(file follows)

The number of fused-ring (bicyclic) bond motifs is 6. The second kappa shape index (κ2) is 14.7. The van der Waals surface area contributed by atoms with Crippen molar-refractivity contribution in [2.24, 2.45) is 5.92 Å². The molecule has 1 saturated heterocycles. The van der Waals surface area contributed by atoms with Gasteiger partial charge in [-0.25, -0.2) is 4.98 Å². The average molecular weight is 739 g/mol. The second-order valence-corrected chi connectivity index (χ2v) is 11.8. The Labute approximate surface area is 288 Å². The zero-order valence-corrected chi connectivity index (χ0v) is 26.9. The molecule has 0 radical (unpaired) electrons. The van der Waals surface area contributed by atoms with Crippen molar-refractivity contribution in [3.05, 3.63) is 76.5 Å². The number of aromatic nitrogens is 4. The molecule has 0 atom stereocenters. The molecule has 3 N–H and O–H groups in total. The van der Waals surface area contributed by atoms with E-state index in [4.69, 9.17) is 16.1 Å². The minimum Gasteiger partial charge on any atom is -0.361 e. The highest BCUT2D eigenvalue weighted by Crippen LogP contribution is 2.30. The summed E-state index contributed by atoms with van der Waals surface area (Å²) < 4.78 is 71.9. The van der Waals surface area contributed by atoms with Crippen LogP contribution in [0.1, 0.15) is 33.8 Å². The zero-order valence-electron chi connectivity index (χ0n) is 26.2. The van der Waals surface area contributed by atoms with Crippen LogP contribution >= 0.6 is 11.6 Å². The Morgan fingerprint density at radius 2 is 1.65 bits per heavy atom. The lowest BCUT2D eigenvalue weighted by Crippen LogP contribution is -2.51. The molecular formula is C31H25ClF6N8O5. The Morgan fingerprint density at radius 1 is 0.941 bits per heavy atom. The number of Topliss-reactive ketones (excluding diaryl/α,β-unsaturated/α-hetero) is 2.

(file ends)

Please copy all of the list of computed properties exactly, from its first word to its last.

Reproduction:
The number of fused-ring (bicyclic) bond motifs is 6. The second kappa shape index (κ2) is 14.7. The van der Waals surface area contributed by atoms with Crippen molar-refractivity contribution in [2.24, 2.45) is 5.92 Å². The molecule has 1 saturated heterocycles. The van der Waals surface area contributed by atoms with Gasteiger partial charge in [-0.25, -0.2) is 4.98 Å². The average molecular weight is 739 g/mol. The second-order valence-corrected chi connectivity index (χ2v) is 11.8. The Labute approximate surface area is 288 Å². The zero-order valence-corrected chi connectivity index (χ0v) is 26.9. The molecule has 0 radical (unpaired) electrons. The van der Waals surface area contributed by atoms with Crippen molar-refractivity contribution in [3.05, 3.63) is 76.5 Å². The number of aromatic nitrogens is 4. The molecule has 0 atom stereocenters. The molecule has 3 N–H and O–H groups in total. The van der Waals surface area contributed by atoms with E-state index in [4.69, 9.17) is 16.1 Å². The minimum Gasteiger partial charge on any atom is -0.361 e. The highest BCUT2D eigenvalue weighted by Crippen LogP contribution is 2.30. The summed E-state index contributed by atoms with van der Waals surface area (Å²) < 4.78 is 71.9. The van der Waals surface area contributed by atoms with Crippen LogP contribution in [0.1, 0.15) is 33.8 Å². The zero-order valence-electron chi connectivity index (χ0n) is 26.2. The van der Waals surface area contributed by atoms with Crippen LogP contribution >= 0.6 is 11.6 Å². The Morgan fingerprint density at radius 2 is 1.65 bits per heavy atom. The lowest BCUT2D eigenvalue weighted by Crippen LogP contribution is -2.51. The molecular formula is C31H25ClF6N8O5. The Morgan fingerprint density at radius 1 is 0.941 bits per heavy atom. The number of Topliss-reactive ketones (excluding diaryl/α,β-unsaturated/α-hetero) is 2.